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 Pick Up Tonearm


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CAD/CAE Modelling

I use CAD (Computer Aided Design) tools to design my arms. When working with non-regular geometries like the ones on the SAT, the CAD models enable me to accurately get values of the moment of inertia in the vertical and horizontal axis.

I can then customize arms to a specific effective mass, creating a more suitable match for specific cartridges. It is always preferable to have as much mass as possible for a specific cartridge - a function of the mass of the cartridge itself and the stiffness of its suspension.

More mass gives better damping and, rightly placed, much higher rigidity.  To achieve that, it has to be correctly used in order not to exceed a certain moment of inertia around each axis.  It is very remarkable how many arms considered top performers, have thin constant-section tubes lacking the rigidity any high performance arm must have to be worthy of this qualification.

Another important tool I use is CAE (Computer Aided Engineering). I use it to simulate the deformation of different components in the arm under load, and to decide what geometry and material combination to use to achieve the design targets. Components such as the clamping devices in the headshell or the arm base have been designed using this tools.

Using FEM (Finite Element Method) calculations, the natural frequencies and modes of the arm tube and headshell can be predicted. Modifications of design in the CAD models of the arm can be evaluated  with the FEM models and the impact on the resonance frequencies assessed.

In summary, CAE tools allow me to predict the behaviour of the arm and give you the ultimate performance you expect from SAT.





Carbon Fiber Composites

Most audiophiles have seen different audio equipment with components made out of carbon fiber composites (CF). They are often found in turntables and tonearms, acting mainly as a fashionable high-tech-looking material without a real structural role. These parts replace existing metal or plastic components and retain their original geometry, making a very poor use of the marvellous properties CF has to offer.

Unlike what is common practice in other pickup arms, I design the composite parts myself and dimension them to give the desired mechanical properties. Off-the-shelf carbon fiber components used in most other arms lack the stiffness of the laminates I use, and do not come in the geometries required to provide high rigidity.

They are typically thin-walled tubes of constant diameter  made with woven CF fabrics, or UD laminates with fibers along the arm's longitudinal axis only. These configurations DO NOT provide addecuate mechanical properties for the arm.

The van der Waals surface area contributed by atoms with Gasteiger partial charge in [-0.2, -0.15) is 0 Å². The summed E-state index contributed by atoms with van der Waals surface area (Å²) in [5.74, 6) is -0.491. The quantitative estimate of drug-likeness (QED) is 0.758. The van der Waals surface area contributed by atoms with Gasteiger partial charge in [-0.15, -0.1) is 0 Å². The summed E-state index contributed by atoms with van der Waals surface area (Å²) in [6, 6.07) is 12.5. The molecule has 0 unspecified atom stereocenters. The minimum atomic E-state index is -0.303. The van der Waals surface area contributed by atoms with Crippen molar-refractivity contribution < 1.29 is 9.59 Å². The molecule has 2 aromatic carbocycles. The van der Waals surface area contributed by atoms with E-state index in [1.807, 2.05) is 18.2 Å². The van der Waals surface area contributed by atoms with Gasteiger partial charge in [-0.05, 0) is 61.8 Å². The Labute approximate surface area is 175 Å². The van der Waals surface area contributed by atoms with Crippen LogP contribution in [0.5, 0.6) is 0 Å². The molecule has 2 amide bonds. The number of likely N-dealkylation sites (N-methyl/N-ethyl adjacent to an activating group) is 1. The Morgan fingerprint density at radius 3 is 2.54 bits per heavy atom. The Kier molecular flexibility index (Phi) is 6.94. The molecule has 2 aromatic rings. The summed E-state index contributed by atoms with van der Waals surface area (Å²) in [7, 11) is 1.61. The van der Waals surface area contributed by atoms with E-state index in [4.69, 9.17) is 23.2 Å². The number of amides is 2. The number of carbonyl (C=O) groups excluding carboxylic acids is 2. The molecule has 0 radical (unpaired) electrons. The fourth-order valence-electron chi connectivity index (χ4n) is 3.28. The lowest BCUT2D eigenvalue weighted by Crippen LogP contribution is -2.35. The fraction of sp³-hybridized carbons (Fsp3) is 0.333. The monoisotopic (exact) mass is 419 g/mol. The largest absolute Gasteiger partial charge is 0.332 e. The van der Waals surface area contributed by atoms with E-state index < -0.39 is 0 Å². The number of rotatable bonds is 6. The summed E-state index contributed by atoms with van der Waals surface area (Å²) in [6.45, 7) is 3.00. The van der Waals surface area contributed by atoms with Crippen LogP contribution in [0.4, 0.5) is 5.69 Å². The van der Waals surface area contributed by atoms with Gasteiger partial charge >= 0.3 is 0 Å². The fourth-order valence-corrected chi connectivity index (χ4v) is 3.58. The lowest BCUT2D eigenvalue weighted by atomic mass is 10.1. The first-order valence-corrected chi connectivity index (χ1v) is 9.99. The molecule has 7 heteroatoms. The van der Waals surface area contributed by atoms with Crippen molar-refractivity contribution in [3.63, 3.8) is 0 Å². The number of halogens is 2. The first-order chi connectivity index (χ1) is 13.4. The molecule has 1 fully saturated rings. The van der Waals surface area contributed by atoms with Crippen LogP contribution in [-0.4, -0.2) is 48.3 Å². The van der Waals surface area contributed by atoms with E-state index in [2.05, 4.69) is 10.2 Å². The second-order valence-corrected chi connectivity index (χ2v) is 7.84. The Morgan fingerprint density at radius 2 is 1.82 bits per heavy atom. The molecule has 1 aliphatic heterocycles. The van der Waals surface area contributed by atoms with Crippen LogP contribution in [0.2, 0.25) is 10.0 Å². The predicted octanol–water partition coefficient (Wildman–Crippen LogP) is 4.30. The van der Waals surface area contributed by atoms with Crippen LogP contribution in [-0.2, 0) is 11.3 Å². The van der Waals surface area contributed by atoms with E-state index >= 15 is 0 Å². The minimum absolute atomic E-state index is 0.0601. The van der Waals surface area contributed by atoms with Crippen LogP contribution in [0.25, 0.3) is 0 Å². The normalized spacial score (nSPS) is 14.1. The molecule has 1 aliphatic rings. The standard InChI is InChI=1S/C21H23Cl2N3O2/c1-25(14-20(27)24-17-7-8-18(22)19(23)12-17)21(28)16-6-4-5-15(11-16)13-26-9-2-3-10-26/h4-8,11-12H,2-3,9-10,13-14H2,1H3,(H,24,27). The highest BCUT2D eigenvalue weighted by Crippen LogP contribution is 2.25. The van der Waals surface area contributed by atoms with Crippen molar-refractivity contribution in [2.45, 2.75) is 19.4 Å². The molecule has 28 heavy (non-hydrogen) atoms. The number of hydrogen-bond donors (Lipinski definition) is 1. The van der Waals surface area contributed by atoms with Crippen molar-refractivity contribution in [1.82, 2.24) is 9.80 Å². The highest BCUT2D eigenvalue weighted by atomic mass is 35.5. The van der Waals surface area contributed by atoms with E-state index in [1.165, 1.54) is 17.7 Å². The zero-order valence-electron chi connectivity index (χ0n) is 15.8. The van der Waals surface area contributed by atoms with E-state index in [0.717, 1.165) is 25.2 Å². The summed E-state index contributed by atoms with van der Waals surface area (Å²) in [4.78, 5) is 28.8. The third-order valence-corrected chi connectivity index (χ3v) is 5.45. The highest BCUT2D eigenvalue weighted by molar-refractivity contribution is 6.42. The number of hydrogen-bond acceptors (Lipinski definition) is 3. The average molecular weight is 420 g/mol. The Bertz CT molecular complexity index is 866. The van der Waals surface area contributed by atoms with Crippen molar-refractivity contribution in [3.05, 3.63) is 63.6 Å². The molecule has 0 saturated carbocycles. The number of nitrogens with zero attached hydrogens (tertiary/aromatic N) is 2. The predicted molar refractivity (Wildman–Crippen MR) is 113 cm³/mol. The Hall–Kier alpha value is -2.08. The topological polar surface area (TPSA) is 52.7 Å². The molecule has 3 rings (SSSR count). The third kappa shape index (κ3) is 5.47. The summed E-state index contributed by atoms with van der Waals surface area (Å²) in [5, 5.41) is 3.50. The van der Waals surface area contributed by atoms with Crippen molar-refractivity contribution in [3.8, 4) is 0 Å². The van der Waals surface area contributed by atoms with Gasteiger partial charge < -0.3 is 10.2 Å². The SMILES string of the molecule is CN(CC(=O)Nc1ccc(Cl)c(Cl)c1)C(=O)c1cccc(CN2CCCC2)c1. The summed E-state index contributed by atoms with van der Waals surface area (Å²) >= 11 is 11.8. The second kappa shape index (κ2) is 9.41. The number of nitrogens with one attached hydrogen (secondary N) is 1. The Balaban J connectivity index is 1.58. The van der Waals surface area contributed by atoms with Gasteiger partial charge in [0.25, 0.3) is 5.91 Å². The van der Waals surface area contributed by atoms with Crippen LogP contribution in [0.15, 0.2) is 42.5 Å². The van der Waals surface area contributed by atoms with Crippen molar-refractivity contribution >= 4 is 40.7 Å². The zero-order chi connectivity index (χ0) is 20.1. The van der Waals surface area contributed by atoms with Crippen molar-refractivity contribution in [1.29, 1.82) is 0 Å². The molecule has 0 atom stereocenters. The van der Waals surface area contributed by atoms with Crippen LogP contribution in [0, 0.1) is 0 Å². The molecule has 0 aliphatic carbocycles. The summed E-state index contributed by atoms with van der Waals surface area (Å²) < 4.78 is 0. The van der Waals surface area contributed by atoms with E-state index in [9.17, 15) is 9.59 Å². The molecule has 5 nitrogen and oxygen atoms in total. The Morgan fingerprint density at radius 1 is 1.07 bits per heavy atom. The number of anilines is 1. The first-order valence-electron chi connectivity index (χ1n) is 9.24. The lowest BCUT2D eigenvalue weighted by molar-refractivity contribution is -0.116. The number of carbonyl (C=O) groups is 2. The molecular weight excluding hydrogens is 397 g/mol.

I define and use the laminates in the proper way, using them to their full potential, placing the fibres along the directions where the stiffness must be high. This is how it is done in the aerospace industry, F1 cars or other applications where  maximizing the rigidity per unit of mass is of paramount importance. This is how it is done in the industries where serious engineering is mandatory and the customers want to get performance for their money. Why shouldn't it be done properly in the audio industry, as well?

Each laminate is made of several plies of CF pre-preg fabrics. Pieces for different plies are CNC machine-cut following a pattern extracted from the CAD models of the arm, then laid sequencially to a tool, taking into consideration the load paths so that the component will deform very little during use, under the effect of loads.

With this process, a complex structure with varying thickness and stiffness through the tube  can be created, providing unparalleled mechanical properties compared to traditional arm tubes. In the case of the SAT, its tube and headshell have ca. 20 and 40 plies of CF respectively.

The laminated parts are cured in an autoclave under pressure and temperature, using the same material and equipment composite parts for satellites are typically manufactured with. This is a costly process as it is labour-intensive and the equipment and material is in short supply and expensive.

The result is a component made of a material with one of the highest specific stiffness available today, and which is typically only found in the aerospace or very advanced medical, automotive and sporting goods applications.

The SAT laminates achieve much higher specific stiffness than other materials used by other arm manufacturers.  Proof of it is the very high first resonance frequency of the arm tube at 3.0kHz.